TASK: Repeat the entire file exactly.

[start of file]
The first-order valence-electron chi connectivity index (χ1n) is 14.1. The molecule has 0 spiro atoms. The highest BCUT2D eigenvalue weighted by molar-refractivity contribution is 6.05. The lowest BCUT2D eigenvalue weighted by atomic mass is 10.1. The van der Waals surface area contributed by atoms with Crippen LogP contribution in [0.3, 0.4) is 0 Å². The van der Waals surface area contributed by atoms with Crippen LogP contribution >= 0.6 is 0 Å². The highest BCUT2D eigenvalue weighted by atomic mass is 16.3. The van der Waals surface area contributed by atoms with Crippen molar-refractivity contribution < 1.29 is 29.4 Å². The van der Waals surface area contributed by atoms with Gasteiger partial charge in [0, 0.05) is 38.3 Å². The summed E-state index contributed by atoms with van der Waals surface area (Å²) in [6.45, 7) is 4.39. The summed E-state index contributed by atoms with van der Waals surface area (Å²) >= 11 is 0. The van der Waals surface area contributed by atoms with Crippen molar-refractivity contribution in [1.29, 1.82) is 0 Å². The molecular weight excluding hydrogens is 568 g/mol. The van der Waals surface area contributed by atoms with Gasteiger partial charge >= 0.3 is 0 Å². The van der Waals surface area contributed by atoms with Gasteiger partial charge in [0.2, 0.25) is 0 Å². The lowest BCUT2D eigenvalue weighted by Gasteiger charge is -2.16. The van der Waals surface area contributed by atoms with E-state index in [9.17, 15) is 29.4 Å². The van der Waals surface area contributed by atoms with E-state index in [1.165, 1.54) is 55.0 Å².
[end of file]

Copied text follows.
The first-order valence-electron chi connectivity index (χ1n) is 14.1. The molecule has 0 spiro atoms. The highest BCUT2D eigenvalue weighted by molar-refractivity contribution is 6.05. The lowest BCUT2D eigenvalue weighted by atomic mass is 10.1. The van der Waals surface area contributed by atoms with Crippen LogP contribution in [0.3, 0.4) is 0 Å². The van der Waals surface area contributed by atoms with Crippen LogP contribution >= 0.6 is 0 Å². The highest BCUT2D eigenvalue weighted by atomic mass is 16.3. The van der Waals surface area contributed by atoms with Crippen molar-refractivity contribution < 1.29 is 29.4 Å². The van der Waals surface area contributed by atoms with Gasteiger partial charge in [0, 0.05) is 38.3 Å². The summed E-state index contributed by atoms with van der Waals surface area (Å²) in [6.45, 7) is 4.39. The summed E-state index contributed by atoms with van der Waals surface area (Å²) >= 11 is 0. The van der Waals surface area contributed by atoms with Crippen molar-refractivity contribution in [1.29, 1.82) is 0 Å². The molecular weight excluding hydrogens is 568 g/mol. The van der Waals surface area contributed by atoms with Gasteiger partial charge >= 0.3 is 0 Å². The van der Waals surface area contributed by atoms with Gasteiger partial charge in [0.2, 0.25) is 0 Å². The lowest BCUT2D eigenvalue weighted by Gasteiger charge is -2.16. The van der Waals surface area contributed by atoms with E-state index in [9.17, 15) is 29.4 Å². The van der Waals surface area contributed by atoms with E-state index in [1.165, 1.54) is 55.0 Å².